In this conversation with Dr. Margaret Newbury Jones, here out referred to as Margaret, of SHADE Consulting and Counselling we dive into the topic of sexuality and disability. We discuss what self-advocates, families, and supporters need to know about sexuality and Intellectual/developmental disability (IDD). She answers the questions; Why is knowing the language of our bodies so important? Where do I go to find a partner?, What is the role of a paid supporter, and Should we be allowed to have sex and watch porn in the group home?.
Margaret’s career has focused on working with folks of all ages with intellectual and developmental disabilities (IDD) and other disabilities for 25+ years. She worked as a public-school special educator for 15 years before beginning to work as a consultant and counsellor focusing on trauma, sexual health and folks with IDD. She works directly with clients with IDD as well as their families and supporters and is known for providing engaging workshops for families, self-advocates, front line workers, and other professionals. She is most importantly a family member of a sibling with IDD, her best teacher.
Why is it so important for us to talk about sexuality for people with an intellectual or developmental disability (IDD)?
Margaret: “Everyone is a sexual being; it doesn’t matter if you have a disability or not.”
Eric: Other than sexually transmitted infections (STIs), pregnancy, general health are there other reasons we need to be talking about sexuality for people that have an IDD?
Paraphrasing from the podcast, Margaret shares; “Safety. People with IDDs are much more vulnerable to being abused and taken advantage of. Also, a lot of it is about autonomy and making informed decisions and not feeling like someone else gets to make those choices for you. We don’t have to allow others to make those decisions, that is a person’s right [to make those decisions] when they are an adult.
In terms of statistics, now big of a problem is sexual abuse?
Paraphrasing from the podcast, Margaret shares, “There aren’t any good solid stats – the research you referenced is from the 80s and 90s. [Eric referenced stat – 83% of women, 35% of men with IDD are sexually abused] The stats can vary from 2 percent to 60 percent. But what we do know, is that rates of sexual abuse for people with IDDs higher than the general population. Also, just like the general population, people with IDDs don’t report, don’t know how to report, [or don’t have the language to know they were sexually abused as we discuss below].”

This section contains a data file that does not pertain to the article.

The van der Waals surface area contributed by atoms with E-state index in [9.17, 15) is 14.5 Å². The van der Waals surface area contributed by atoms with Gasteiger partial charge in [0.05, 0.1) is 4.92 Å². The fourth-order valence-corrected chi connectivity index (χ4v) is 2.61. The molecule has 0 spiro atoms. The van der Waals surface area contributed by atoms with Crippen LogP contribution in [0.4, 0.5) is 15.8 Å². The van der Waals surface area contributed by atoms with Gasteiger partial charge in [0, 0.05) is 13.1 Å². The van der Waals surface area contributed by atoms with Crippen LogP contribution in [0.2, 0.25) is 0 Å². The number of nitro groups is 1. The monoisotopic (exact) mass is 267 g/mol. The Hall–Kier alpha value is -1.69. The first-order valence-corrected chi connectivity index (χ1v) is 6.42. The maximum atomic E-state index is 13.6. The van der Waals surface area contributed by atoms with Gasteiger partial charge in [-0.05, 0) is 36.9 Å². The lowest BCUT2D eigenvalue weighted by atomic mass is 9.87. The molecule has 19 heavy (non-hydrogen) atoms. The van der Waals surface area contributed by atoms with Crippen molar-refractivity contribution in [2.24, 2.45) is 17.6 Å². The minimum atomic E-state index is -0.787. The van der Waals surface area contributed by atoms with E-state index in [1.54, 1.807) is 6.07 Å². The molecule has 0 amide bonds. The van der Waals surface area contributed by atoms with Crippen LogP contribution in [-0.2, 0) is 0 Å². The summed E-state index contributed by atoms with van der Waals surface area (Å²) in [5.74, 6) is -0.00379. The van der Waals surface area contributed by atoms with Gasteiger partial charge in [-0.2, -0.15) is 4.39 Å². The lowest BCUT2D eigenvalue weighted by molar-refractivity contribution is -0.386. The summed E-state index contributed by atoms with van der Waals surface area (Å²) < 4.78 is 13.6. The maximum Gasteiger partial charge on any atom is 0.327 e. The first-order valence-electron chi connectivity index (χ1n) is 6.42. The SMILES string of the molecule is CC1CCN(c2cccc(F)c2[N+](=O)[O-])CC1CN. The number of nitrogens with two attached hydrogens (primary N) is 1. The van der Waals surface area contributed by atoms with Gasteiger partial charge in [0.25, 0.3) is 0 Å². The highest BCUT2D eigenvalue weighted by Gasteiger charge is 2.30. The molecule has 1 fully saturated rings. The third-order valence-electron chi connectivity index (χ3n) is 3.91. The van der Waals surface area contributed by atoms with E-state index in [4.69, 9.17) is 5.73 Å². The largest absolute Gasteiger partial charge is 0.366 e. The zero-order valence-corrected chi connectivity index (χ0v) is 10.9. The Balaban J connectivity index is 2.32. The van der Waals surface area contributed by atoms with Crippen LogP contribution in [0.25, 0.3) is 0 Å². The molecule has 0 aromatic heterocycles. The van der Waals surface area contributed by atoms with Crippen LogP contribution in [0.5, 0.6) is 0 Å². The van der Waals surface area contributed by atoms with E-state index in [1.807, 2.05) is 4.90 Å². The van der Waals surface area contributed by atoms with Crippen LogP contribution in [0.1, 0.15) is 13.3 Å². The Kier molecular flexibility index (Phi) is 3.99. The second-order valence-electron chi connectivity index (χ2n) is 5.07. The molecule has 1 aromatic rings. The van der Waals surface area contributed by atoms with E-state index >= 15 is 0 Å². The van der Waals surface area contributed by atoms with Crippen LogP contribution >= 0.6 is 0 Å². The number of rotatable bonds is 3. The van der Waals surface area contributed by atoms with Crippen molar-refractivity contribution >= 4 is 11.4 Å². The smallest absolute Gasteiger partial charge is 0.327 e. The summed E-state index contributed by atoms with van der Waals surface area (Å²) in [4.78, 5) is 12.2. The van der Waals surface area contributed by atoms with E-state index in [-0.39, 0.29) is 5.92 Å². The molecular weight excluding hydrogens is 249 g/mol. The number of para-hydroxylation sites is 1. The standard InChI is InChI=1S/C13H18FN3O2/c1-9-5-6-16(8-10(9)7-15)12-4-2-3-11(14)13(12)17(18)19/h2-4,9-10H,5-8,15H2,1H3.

What do self-advocates need to know about sexual health?
Paraphrasing from the podcast, Margaret shares: “Language – if folks don’t have the right language to tell us that something happened, how can they tell us? If you don’t know the language of your body, how can you tell somebody when something goes wrong?”
Margaret shares a story sex educator Meg Hickling’shttps://www.amazon.ca/Books-Meg-Hickling/s?rh=n%3A916520%2Cp_27%3AMeg+Hickling work where Meg was going into prisons and working with inmates and teaching them sexual health. When she had the opportunity, she spoke to sex offenders and asked them how they looked for their victims. The sex offenders told her that they look for people that don’t have the right language for their bodies. They said to her that if they do have the right language, they are more likely to tell. If they don’t have the language, they are less likely to tell because they aren’t having those conversations.
We also go deeper into the topic of consent on the podcast.
Margaret also shares that it is important that people that have an IDD know the basics of sexuality, sexual health, healthy relationships. On the podcast, she answers one of the most common questions she is asked by her clients with an IDD, “Where do you meet or find a partner?”